Imus Returning? Who Said he Ever Left
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Get ready for Don Imus's return! The talk is that Imus could be back on the airwaves within the next few months or even weeks. The rumor stirred by the New York Post that Imus will return touched off a mild flutter of hope among Imus lovers and outrage among Imus bashers. CBS hasn't done much to take the air out of the rumor. In fact, when asked whether there was any truth to it that Imus could be back on the air, CBS officials didn't exactly answer with a ringing denial. Silence was their watchword.
Even in the midst of the national furor over Imus's crack that the Rutgers women's basketball players were nappy headed 'hos', the signs were glaring after that his ban to media Siberia might not last. There was the way he was dumped. CBS and MSNBC did it under extreme duress. They had an angry Jesse Jackson and Al Sharpton saber rattling them, fanning the anti-Imus mania, and threatening everything from sit-ins at the network headquarters to advertiser boycotts if Imus didn't get the boot.
The predictable happened and a slew of advertisers bailed out from the sponsorship of his show. That appeared to be the final nail in the Imus coffin. CBS executives then engaged in a frenzy of moral pontificating. They solemnly declared that they stood on principle in canning Imus, and hinted that there was a moral crusade afoot to cleanse trash talk from the airwaves. That talk was quickly dropped. Then there was fleeting hope that CBS and the other media bigwigs would see the light and swing their doors wide open to the legion of black and minority reporters and broadcasters who railed that the network radio and TV was a white guys zero sum game.
That didn't happen either for the simple reason that the Imus ouster was a business decision, period. If a show loses money the show is soon ancient history. But did Imus really lose money? The sponsor pullout was an image face-saver, and not necessarily a permanent bye-bye to Imus. He made money for CBS, and he can make money for them again. A June fan poll in the New York Daily News confirmed that. The clamor from Imus's large and rabid fans to get their guru back on the air was overwhelming. Nearly 100 percent of those in the poll demanded that he get his morning show back.
It's tempting to dismiss the poll as little more than raucous Imus cheerleaders stuffing the ballot box for their man. But that's too easy. In polls taken during the Imus blowout, a majority of whites said that Imus should not have been fired. His apology, his humbling himself on Sharpton's radio show, his pilgrimage to Rutgers to seek absolution from the Rutgers lady cagers, not to mention his oft cited charitable work, was more than enough in their eyes to rate a pass. In other words, the man had suffered enough, and the punishment (firing) didn't fit the crime.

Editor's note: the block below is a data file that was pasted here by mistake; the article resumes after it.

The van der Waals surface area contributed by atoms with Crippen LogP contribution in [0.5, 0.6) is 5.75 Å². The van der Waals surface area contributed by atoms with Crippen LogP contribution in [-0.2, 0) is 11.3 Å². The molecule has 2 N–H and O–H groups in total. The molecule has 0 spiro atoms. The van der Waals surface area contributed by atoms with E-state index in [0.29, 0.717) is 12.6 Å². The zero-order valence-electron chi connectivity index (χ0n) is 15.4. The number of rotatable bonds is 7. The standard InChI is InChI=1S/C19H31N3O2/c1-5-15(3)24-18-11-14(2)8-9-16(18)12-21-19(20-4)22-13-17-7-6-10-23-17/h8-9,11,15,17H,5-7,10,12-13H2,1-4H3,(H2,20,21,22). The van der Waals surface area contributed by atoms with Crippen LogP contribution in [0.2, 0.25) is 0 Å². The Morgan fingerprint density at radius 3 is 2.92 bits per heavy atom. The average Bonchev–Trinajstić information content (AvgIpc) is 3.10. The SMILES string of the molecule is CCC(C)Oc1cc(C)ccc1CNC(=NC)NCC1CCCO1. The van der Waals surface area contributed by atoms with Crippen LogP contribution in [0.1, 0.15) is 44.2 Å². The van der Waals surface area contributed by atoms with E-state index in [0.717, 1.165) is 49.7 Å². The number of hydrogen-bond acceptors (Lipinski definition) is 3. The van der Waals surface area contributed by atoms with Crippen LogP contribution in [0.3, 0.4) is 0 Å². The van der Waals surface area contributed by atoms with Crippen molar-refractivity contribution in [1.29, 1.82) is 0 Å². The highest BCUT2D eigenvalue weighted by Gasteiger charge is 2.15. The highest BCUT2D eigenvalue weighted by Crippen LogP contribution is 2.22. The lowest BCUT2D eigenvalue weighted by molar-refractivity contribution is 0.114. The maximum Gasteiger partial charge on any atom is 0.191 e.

GOP presidential contender Mitt Romney and former Democratic presidential contender John Kerry from time to time had bantered with Imus. When his trouble hit, Romney didn't utter a word condemning his slurs. And Kerry issued a tepid statement through a spokeswoman in which he merely branded it "a stupid comment" and praised him for owning up to it. Senators Joe Lieberman and John McCain gave no indication that they wouldn't go back on his show. They also went mute about his remarks.
Imus's fervent boosters, and his silent defenders, are right. He should have kept his show. Not because of any soapy sentimentalism, fan loyalty, or he's suffered enough, but because a repentant and chastened Imus would be the perfect poster boy reminder to talk jocks who routinely trash, demean, and ridicule minorities, women, gays that they could also could get the Imus treatment.
Now back to the money. CBS could fire him, but they still have to pay him. Imus wasted no time in threatening the network with a whopping breach of contract suit. If he won, CBS would have to cough up millions to pay off a jock that's been a cash cow for them for years but they can no longer milk. Or can't they? When the network's flagship New York station WFAN recently played tapes of old Imus shows, the execs didn't utter a peep of protest.
The bitter truth is that as long as negativity is the hallmark of politics and discourse on the airwaves, Imus will be tailor made for the times. That won't likely change any time. The question then is not whether Imus should return, but rather did he ever really leave.
Earl Ofari Hutchinson is an author and political analyst. His new book The Latino Challenge to Black America: Towards a Conversation between African-Americans and Hispanics (Middle Passage Press and Hispanic Economics New York) in English and Spanish will be out in October.